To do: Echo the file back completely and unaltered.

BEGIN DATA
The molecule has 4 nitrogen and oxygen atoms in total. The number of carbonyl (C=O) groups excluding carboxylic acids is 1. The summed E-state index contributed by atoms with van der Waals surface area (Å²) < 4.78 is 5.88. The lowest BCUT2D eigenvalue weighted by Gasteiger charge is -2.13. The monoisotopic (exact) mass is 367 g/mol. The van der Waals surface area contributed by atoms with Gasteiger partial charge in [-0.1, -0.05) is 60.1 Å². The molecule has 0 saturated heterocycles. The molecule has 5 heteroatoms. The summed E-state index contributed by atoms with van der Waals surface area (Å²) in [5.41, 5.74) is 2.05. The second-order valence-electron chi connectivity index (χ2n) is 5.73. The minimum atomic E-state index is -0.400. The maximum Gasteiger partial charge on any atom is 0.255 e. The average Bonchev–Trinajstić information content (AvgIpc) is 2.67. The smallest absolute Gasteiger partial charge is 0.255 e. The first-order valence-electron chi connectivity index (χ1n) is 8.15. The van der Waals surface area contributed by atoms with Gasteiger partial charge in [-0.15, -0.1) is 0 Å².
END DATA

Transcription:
The molecule has 4 nitrogen and oxygen atoms in total. The number of carbonyl (C=O) groups excluding carboxylic acids is 1. The summed E-state index contributed by atoms with van der Waals surface area (Å²) < 4.78 is 5.88. The lowest BCUT2D eigenvalue weighted by Gasteiger charge is -2.13. The monoisotopic (exact) mass is 367 g/mol. The van der Waals surface area contributed by atoms with Gasteiger partial charge in [-0.1, -0.05) is 60.1 Å². The molecule has 0 saturated heterocycles. The molecule has 5 heteroatoms. The summed E-state index contributed by atoms with van der Waals surface area (Å²) in [5.41, 5.74) is 2.05. The second-order valence-electron chi connectivity index (χ2n) is 5.73. The minimum atomic E-state index is -0.400. The maximum Gasteiger partial charge on any atom is 0.255 e. The average Bonchev–Trinajstić information content (AvgIpc) is 2.67. The smallest absolute Gasteiger partial charge is 0.255 e. The first-order valence-electron chi connectivity index (χ1n) is 8.15. The van der Waals surface area contributed by atoms with Gasteiger partial charge in [-0.15, -0.1) is 0 Å².